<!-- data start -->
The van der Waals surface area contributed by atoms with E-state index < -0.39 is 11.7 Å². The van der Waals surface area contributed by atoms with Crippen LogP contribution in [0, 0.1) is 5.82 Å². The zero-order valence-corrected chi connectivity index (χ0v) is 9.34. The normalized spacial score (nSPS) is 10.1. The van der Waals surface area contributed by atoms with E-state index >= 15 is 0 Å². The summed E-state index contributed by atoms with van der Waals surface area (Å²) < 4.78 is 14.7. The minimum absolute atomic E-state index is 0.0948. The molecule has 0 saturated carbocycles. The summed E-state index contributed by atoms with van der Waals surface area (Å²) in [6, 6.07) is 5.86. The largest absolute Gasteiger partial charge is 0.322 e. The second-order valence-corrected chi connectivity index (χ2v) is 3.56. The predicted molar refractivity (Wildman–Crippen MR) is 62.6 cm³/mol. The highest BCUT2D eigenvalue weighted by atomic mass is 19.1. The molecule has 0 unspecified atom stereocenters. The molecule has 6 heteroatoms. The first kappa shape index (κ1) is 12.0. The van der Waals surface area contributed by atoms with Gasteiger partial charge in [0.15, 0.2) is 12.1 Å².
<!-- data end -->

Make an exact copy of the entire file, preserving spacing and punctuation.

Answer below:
The van der Waals surface area contributed by atoms with E-state index < -0.39 is 11.7 Å². The van der Waals surface area contributed by atoms with Crippen LogP contribution in [0, 0.1) is 5.82 Å². The zero-order valence-corrected chi connectivity index (χ0v) is 9.34. The normalized spacial score (nSPS) is 10.1. The van der Waals surface area contributed by atoms with E-state index >= 15 is 0 Å². The summed E-state index contributed by atoms with van der Waals surface area (Å²) < 4.78 is 14.7. The minimum absolute atomic E-state index is 0.0948. The molecule has 0 saturated carbocycles. The summed E-state index contributed by atoms with van der Waals surface area (Å²) in [6, 6.07) is 5.86. The largest absolute Gasteiger partial charge is 0.322 e. The second-order valence-corrected chi connectivity index (χ2v) is 3.56. The predicted molar refractivity (Wildman–Crippen MR) is 62.6 cm³/mol. The highest BCUT2D eigenvalue weighted by atomic mass is 19.1. The molecule has 0 unspecified atom stereocenters. The molecule has 6 heteroatoms. The first kappa shape index (κ1) is 12.0. The van der Waals surface area contributed by atoms with Gasteiger partial charge in [0.15, 0.2) is 12.1 Å².